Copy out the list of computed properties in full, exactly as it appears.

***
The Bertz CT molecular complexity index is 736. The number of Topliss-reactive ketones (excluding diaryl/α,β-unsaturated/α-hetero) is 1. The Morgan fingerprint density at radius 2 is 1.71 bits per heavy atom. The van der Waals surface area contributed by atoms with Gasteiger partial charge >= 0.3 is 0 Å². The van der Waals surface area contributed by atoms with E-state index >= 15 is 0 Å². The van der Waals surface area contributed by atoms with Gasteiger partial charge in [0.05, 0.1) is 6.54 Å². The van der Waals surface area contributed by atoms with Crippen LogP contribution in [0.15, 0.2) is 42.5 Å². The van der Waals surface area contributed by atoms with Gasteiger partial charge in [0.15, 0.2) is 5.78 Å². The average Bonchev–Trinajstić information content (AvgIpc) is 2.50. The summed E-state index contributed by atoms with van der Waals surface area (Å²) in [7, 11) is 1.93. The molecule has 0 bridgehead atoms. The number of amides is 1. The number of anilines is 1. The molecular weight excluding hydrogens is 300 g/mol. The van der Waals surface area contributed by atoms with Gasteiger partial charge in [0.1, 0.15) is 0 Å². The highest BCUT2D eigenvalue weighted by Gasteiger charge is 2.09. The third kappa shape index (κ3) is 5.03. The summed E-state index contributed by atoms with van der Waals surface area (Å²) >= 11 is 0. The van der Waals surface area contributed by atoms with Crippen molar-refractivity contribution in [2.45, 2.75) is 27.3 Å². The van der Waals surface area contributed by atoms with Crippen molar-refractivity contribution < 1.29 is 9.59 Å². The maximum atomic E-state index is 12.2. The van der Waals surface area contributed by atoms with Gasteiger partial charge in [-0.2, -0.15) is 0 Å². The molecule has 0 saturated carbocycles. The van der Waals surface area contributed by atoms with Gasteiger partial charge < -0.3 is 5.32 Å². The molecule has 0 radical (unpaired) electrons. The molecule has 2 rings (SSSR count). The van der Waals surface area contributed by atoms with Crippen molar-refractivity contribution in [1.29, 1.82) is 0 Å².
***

The Bertz CT molecular complexity index is 736. The number of Topliss-reactive ketones (excluding diaryl/α,β-unsaturated/α-hetero) is 1. The Morgan fingerprint density at radius 2 is 1.71 bits per heavy atom. The van der Waals surface area contributed by atoms with Gasteiger partial charge >= 0.3 is 0 Å². The van der Waals surface area contributed by atoms with E-state index >= 15 is 0 Å². The van der Waals surface area contributed by atoms with Gasteiger partial charge in [0.05, 0.1) is 6.54 Å². The van der Waals surface area contributed by atoms with Crippen LogP contribution in [0.15, 0.2) is 42.5 Å². The van der Waals surface area contributed by atoms with Gasteiger partial charge in [0.15, 0.2) is 5.78 Å². The average Bonchev–Trinajstić information content (AvgIpc) is 2.50. The summed E-state index contributed by atoms with van der Waals surface area (Å²) in [7, 11) is 1.93. The molecule has 0 bridgehead atoms. The number of amides is 1. The number of anilines is 1. The molecular weight excluding hydrogens is 300 g/mol. The van der Waals surface area contributed by atoms with Gasteiger partial charge in [0.1, 0.15) is 0 Å². The highest BCUT2D eigenvalue weighted by Gasteiger charge is 2.09. The third kappa shape index (κ3) is 5.03. The summed E-state index contributed by atoms with van der Waals surface area (Å²) >= 11 is 0. The van der Waals surface area contributed by atoms with Crippen molar-refractivity contribution in [2.45, 2.75) is 27.3 Å². The van der Waals surface area contributed by atoms with Crippen molar-refractivity contribution < 1.29 is 9.59 Å². The maximum atomic E-state index is 12.2. The van der Waals surface area contributed by atoms with Gasteiger partial charge in [-0.2, -0.15) is 0 Å². The molecule has 0 saturated carbocycles. The van der Waals surface area contributed by atoms with Gasteiger partial charge < -0.3 is 5.32 Å². The molecule has 0 radical (unpaired) electrons. The molecule has 2 rings (SSSR count). The van der Waals surface area contributed by atoms with Crippen molar-refractivity contribution in [1.29, 1.82) is 0 Å².